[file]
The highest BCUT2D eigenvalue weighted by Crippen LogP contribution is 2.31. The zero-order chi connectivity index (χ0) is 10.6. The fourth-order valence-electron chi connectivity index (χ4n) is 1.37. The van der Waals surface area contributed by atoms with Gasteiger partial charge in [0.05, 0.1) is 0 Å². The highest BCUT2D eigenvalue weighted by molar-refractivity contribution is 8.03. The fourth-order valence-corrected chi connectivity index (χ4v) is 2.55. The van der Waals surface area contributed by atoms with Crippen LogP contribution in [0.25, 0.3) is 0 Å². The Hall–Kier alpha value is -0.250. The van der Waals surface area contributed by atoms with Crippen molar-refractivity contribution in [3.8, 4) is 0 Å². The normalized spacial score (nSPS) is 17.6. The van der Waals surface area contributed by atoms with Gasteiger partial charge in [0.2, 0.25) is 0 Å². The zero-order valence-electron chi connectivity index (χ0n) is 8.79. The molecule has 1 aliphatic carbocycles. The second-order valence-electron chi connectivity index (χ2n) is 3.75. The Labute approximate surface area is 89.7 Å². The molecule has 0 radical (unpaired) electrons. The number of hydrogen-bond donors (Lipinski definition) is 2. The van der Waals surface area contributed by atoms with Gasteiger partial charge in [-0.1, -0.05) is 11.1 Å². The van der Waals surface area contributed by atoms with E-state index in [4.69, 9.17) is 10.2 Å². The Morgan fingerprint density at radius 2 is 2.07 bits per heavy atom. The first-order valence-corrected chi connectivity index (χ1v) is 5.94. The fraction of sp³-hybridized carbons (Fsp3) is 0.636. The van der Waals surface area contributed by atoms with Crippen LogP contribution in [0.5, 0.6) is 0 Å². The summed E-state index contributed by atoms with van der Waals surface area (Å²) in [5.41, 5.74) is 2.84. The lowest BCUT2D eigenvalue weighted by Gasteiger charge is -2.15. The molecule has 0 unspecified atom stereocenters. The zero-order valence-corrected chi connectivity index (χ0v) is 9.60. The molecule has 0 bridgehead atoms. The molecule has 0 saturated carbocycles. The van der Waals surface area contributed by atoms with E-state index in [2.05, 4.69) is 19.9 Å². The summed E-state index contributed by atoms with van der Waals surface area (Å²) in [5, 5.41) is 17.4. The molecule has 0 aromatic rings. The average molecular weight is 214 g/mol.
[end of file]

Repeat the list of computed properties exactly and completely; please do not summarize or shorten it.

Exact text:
The highest BCUT2D eigenvalue weighted by Crippen LogP contribution is 2.31. The zero-order chi connectivity index (χ0) is 10.6. The fourth-order valence-electron chi connectivity index (χ4n) is 1.37. The van der Waals surface area contributed by atoms with Gasteiger partial charge in [0.05, 0.1) is 0 Å². The highest BCUT2D eigenvalue weighted by molar-refractivity contribution is 8.03. The fourth-order valence-corrected chi connectivity index (χ4v) is 2.55. The van der Waals surface area contributed by atoms with Crippen LogP contribution in [0.25, 0.3) is 0 Å². The Hall–Kier alpha value is -0.250. The van der Waals surface area contributed by atoms with Crippen molar-refractivity contribution in [3.8, 4) is 0 Å². The normalized spacial score (nSPS) is 17.6. The van der Waals surface area contributed by atoms with Gasteiger partial charge in [0.2, 0.25) is 0 Å². The zero-order valence-electron chi connectivity index (χ0n) is 8.79. The molecule has 1 aliphatic carbocycles. The second-order valence-electron chi connectivity index (χ2n) is 3.75. The Labute approximate surface area is 89.7 Å². The molecule has 0 radical (unpaired) electrons. The number of hydrogen-bond donors (Lipinski definition) is 2. The van der Waals surface area contributed by atoms with Gasteiger partial charge in [-0.1, -0.05) is 11.1 Å². The van der Waals surface area contributed by atoms with E-state index in [4.69, 9.17) is 10.2 Å². The Morgan fingerprint density at radius 2 is 2.07 bits per heavy atom. The first-order valence-corrected chi connectivity index (χ1v) is 5.94. The fraction of sp³-hybridized carbons (Fsp3) is 0.636. The van der Waals surface area contributed by atoms with Crippen LogP contribution in [0.5, 0.6) is 0 Å². The summed E-state index contributed by atoms with van der Waals surface area (Å²) in [5.41, 5.74) is 2.84. The lowest BCUT2D eigenvalue weighted by Gasteiger charge is -2.15. The molecule has 0 unspecified atom stereocenters. The zero-order valence-corrected chi connectivity index (χ0v) is 9.60. The molecule has 0 bridgehead atoms. The molecule has 0 saturated carbocycles. The van der Waals surface area contributed by atoms with E-state index in [2.05, 4.69) is 19.9 Å². The summed E-state index contributed by atoms with van der Waals surface area (Å²) in [5, 5.41) is 17.4. The molecule has 0 aromatic rings. The average molecular weight is 214 g/mol.